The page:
I was penniless. I couldn’t buy a bottle of water, a soda or snack bar, let alone a bus ticket. (It’s amazing how thirsty you get as soon as you realize you can’t buy water.) To make matters more complicated, it was the day of presidential elections, so the collectivos and buses in the area weren’t operating. Fabio and Marisol made at least 20 calls, with no luck. I offered to pay someone double, triple the price to drive me to the next ATM (an hour’s drive), but no one was willing. So Fabio and I walked down to the Parque entrance to try to hitchhike, to beg someone, anyone, to take me to a bank in Santa Marta. We waited and negotiated and waited more. No luck. At last a ‘vehicle’ pulled up with five other tourists inside and one open seat. They agreed to spot me the money and take me to Santa Marta.
A jalopy would be a more accurate description of the vehicle. It was essentially a wooden box on wheels. A roof but no windows. Three little wooden benches that sat 3 people each. One row for the driver and his helper, the other two for tourists. The ‘door’ was a small metal gate with a latch that didn’t stay shut. As we drove down the highway, it would randomly fly open, and I had to constantly reclose my door. After a while, I just let if flap around in the wind. It looked like something you’d drive around a carnival. But instead of a carnival, we drove 45 minutes on a highway, with no seatbelt, no door, no windows. We broke down twice and got rained on, but never once did I complain. I was on my way to an ATM and there was nothing that could dampen my happiness. Having absolute zero money is an extremely uncomfortable and vulnerable feeling.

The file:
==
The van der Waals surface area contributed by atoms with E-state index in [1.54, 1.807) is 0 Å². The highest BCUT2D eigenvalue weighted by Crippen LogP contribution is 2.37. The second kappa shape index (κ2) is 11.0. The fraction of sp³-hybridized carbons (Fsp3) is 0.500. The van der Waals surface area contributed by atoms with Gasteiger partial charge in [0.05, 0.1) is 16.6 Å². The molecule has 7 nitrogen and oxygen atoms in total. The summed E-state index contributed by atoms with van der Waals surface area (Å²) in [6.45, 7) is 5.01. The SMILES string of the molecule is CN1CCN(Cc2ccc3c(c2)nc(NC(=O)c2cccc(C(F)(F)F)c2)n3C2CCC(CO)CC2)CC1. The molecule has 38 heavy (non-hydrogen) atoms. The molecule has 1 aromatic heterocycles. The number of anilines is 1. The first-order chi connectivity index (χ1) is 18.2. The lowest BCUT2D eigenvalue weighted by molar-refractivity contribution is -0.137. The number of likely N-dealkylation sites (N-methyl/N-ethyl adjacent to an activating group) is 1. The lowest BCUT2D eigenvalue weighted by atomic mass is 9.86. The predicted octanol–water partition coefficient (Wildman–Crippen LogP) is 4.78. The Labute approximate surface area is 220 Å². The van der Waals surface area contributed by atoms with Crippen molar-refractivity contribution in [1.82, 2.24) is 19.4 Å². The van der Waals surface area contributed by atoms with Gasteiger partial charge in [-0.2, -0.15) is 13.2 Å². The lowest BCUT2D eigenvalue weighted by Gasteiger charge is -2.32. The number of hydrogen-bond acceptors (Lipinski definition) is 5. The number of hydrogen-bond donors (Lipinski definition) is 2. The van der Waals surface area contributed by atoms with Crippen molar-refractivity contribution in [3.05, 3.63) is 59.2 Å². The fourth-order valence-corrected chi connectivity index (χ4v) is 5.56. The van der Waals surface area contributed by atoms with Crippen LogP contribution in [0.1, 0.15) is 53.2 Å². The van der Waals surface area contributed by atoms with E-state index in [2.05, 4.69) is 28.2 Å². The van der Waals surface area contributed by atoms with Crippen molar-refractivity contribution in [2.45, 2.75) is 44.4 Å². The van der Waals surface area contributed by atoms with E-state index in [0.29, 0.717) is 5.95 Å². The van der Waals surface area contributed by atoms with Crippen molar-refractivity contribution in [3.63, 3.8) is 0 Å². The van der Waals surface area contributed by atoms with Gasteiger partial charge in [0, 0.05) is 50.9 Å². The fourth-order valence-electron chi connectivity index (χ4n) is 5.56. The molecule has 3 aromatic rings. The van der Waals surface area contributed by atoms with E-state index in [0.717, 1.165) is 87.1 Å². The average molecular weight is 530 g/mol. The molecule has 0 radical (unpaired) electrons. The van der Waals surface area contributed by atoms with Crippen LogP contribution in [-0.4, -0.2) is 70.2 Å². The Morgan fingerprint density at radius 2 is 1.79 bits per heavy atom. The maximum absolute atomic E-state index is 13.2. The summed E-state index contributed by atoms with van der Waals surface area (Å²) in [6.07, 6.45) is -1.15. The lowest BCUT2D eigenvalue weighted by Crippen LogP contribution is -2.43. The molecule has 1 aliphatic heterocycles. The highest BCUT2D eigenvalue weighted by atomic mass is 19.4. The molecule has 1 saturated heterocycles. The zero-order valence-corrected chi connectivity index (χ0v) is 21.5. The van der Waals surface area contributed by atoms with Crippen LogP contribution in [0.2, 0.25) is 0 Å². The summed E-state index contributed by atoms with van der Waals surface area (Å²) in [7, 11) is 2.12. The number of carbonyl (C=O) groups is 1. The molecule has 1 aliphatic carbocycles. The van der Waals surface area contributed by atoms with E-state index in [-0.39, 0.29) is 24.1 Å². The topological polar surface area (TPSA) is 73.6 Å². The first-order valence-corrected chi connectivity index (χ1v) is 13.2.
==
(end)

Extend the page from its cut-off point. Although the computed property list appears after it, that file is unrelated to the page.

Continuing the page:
When we arrived in Santa Marta, the driver helped me find a taxi to take to the train station, and I handed over the equivalent of $2. All this drama for $2! Although my Spanish had improved greatly, I wasn’t really up for any additional delays or detours at this point so I greatly appreciated his help with the taxi. I arrived a short time later at a bustling, chaotic bus station, and I tensed a little thinking of the mental energy I’d need to spend to find the correct bus. Luckily, the taxi driver shouted out “Cartagena” and someone in distance shouted “Si”, so I headed toward that bus and settled in for the several hour drive to Cartagena. About half way there, the bus was pulled over at a military checkpoint. We had to disembark while the Colombian army, armed with machine guns, checked our bags. It seemed quite routine, but it was a little surreal for this American in Colombia.
Later that night, I went out to dinner and ordered a glass of wine to celebrate the end of quite a day. The waiter said he’d be right back with my coffee and milk. Wha?? My Spanish isn’t that bad!! Apparently, businesses are not legally able to sell liquor during presidential elections. Therefore, I sat in the square, sipping my ‘coffee’ and reflected on the last few days. I never would have made it back to Cartagena without the help of so many generous Colombians. I’d be lost, stranded and starving without them. Many Americans have a misperception that Colombia is dangerous and full of bad people. I’m sure there are some bad people (as there are in any country), but I only met amazing people willing to help me out when I needed it. My time in Parque Tayrona was the happiest, most confusing, stressful and relaxing time that I can remember.